He said the local samples, which were taken from locations including Melbourne, Sydney, Brisbane, Perth, Wollongong, Newcastle, Darwin and Adelaide, showed there was no cause for concern.
“We sent about 20 samples of drinking water to one of our labs in Norway for analysis,” Symons said.
“The testing showed they were all negative or below the limit of reporting.”
A different stream of enquiry
Along with ingesting microplastics through consumables, Symons said biosolids are another possible way for the contaminants to make their way into our systems.
“Reports say that between 95% and 99% of the microplastics that go through the wastewater treatment system are caught up in biosolids,” he said.
“There’s only a small fraction being discharged into the environment after the water has been treated, so the concern is the microplastics in the biosolids.”
Although biosolids are generally used in forestry and for other non-food production areas, Symons said it’s possible that biosolids containing microplastics could be used on agricultural land and eventually end up in the food chain.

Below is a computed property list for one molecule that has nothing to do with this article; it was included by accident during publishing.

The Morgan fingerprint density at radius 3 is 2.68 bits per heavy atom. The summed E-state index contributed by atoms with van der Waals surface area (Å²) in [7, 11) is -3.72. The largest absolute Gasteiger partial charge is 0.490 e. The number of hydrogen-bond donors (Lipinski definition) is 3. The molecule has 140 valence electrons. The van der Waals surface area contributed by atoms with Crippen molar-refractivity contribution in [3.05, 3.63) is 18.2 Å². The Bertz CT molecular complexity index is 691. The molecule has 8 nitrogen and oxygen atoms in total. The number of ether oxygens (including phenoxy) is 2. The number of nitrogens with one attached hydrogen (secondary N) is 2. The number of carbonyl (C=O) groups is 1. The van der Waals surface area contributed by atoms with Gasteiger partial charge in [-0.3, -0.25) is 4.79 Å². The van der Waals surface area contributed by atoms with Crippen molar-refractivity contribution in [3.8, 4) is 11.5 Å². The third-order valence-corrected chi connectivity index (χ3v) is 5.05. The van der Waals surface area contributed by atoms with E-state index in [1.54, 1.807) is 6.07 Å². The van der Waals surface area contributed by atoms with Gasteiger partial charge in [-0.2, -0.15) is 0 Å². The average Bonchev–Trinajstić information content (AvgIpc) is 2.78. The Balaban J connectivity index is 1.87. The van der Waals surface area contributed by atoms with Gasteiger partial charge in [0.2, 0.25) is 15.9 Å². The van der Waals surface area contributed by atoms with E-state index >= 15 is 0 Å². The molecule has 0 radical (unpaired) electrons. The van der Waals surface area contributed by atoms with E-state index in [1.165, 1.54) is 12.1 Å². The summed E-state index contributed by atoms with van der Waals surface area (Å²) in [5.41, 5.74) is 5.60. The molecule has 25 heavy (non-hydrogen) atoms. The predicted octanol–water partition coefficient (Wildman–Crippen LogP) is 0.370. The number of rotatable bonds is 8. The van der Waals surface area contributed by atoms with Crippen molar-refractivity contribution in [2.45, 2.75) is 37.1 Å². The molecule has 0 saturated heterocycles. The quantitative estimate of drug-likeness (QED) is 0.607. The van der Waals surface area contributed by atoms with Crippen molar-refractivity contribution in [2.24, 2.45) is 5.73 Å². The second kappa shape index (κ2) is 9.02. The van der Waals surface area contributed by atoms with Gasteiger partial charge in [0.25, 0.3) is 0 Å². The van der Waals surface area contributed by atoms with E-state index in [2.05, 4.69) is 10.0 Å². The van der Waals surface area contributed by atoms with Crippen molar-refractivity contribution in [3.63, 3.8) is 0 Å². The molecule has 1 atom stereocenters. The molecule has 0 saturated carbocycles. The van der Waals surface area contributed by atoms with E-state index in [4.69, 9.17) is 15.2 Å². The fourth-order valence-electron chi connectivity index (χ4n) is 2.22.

This is an emerging area of interest for Australian water utilities. A number of organisations, including Queensland Urban Utilities, Sydney Water and Water Corporation have signed up to a research project with Eurofins and Professor Fred Leusch from Griffith University looking at microplastics in biosolids.
“We hope to get some insight into the levels of microplastics that are in Australian wastewater treatment plants,” Symons said.
Both Senathirajah and Symons said one of the biggest challenges in tackling the microplastics problem is a lack of standardisation.
“There’s a dearth of information about microplastics,” Symons said.
“I come from an analytical background, so to me, one of the issues is that there are no standard methods for ‘doing’ microplastics.”
The technology is also still evolving. For example, microplastics are normally assessed from 1 micron up to 5 mm, but researchers only used to be able to detect particles as small as 300 microns.